We Tried the Gadget That Can Tell You the Paint Color of Literally Anything

published Oct 16, 2019
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Credit: Joe Lingeman

Like most people, I love using Shazam to identify songs I hear on the radio or at a restaurant, and I always joke that I wish there was something similar for other things in life. I mean, how nice would it be to Shazam someone’s perfume, and not have to awkwardly ask what scent they’re wearing? Or what if you could somehow Shazam the awesome lipstick or nail polish that your Uber pool co-rider is wearing? Or even find out the name of the bag you spotted someone using at the grocery store?

Well, I haven’t figured out any of those yet, but I did recently learn that there actually is a Shazam-like app that matches, well, anything with a corresponding paint shade. As you can imagine, I was super eager to test it out. My verdict: The ColorReader works magic, people.

Credit: ColorReader

Simply purchase one of the color-identifying gadgets (they’re available on Amazon), download the corresponding app, and go to town. Everything is scannable! When you place the ColorReader’s lens up against any object or surface while pressing “read” in the app, you’ll receive your paint color match within seconds from any one of more than 14 paint brands.

The file folder I keep on my desk? Apparently it matches closely to Fresh Scent Green by Benjamin Moore, but it’s also relatively similar to Lawn Party by Behr, which pops up as another result. My chair most closely aligns with Artillery by PPG. My hair? Yes, I pressed the ColorReader against it to see what would happen, and apparently my brown locks most closely resemble a Valspar shade called Deep Earth. Oh, and I’ve been wanting to know what the obscure burnt orange paint in my rental kitchen is closest to should I need to make any minor touchups, and the ColorReader provided me with an answer for that, too.

Credit: ColorReader

In testing out the ColorReader, I did notice that pressing the lens on the same object multiple times can yield slightly different results, so it’s important to run a few tests before settling on a paint color for good. When scanning it on my file folder, for example, I got a few different results depending on where I placed the lens, even though the item itself is monochromatic. That said, there are many shades that closely resemble each other anyway, so it’s only natural that the Reader will have some difficulty identifying one perfect match every single time. But as a whole, the Reader is an amazing alternative to having to carry a fabric swatch with you to the paint store—you can simply save your preferred colors on the app after scanning items—and is far more reliable than the naked eye.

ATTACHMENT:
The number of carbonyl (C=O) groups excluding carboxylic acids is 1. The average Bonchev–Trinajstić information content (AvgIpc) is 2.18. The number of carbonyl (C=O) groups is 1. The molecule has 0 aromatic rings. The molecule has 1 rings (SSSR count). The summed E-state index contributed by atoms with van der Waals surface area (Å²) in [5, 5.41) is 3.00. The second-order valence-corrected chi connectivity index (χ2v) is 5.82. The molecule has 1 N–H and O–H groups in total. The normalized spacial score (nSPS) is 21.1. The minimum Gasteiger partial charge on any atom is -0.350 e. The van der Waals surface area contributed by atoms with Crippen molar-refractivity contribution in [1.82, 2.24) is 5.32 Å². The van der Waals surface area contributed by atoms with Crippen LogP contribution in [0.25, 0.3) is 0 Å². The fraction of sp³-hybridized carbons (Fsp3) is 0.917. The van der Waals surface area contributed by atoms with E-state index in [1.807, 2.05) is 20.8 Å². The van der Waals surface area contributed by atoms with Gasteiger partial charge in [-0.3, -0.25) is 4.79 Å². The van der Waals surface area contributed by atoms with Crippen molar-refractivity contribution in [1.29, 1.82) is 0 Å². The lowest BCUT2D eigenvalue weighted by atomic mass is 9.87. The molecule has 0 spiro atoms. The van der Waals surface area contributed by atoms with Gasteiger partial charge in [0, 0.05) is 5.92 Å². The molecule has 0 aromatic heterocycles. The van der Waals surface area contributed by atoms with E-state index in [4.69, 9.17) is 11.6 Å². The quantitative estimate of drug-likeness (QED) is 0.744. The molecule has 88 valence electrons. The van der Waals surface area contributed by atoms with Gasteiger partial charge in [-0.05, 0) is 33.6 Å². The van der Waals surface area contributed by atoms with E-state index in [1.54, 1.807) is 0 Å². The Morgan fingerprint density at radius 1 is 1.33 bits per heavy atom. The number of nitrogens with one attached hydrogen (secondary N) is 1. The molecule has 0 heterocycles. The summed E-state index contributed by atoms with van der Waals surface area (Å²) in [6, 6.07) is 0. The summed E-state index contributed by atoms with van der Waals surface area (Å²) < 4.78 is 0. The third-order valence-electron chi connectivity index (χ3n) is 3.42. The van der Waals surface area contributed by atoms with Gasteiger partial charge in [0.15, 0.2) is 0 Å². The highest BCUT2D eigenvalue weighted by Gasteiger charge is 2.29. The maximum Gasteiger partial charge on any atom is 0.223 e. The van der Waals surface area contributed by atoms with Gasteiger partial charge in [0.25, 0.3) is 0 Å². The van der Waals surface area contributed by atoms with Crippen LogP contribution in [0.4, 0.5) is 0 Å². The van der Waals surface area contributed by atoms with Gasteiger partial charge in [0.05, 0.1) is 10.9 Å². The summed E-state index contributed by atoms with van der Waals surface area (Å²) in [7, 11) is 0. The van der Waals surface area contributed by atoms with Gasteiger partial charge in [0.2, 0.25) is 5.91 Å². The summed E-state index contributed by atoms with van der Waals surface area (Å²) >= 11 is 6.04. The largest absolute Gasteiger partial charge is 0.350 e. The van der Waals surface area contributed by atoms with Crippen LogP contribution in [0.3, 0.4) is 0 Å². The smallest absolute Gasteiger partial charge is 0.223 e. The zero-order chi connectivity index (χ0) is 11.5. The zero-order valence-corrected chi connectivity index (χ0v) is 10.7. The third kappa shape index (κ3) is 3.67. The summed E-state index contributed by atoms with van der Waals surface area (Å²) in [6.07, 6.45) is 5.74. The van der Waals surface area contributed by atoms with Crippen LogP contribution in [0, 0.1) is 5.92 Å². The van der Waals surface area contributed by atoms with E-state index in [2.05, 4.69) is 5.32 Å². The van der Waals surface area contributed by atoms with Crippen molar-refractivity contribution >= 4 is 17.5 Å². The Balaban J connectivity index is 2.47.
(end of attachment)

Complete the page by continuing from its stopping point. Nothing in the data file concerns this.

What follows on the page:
What’s great about the ColorReader is that it’s pocket-sized and just a little bit wider in diameter than a small glue stick, making it easy to toss in your purse and bring on the go. So the next time you’re staying in a gorgeous hotel suite and wondering what perfect shade of blue was used in the bathroom, you can easily find out for yourself. When the gadget runs low on battery—which hasn’t happened to me yet!—simply charge it using the included cord, and you’ll be good to go.

Have you used a ColorReader before or read about the tool? We’d love to hear your thoughts!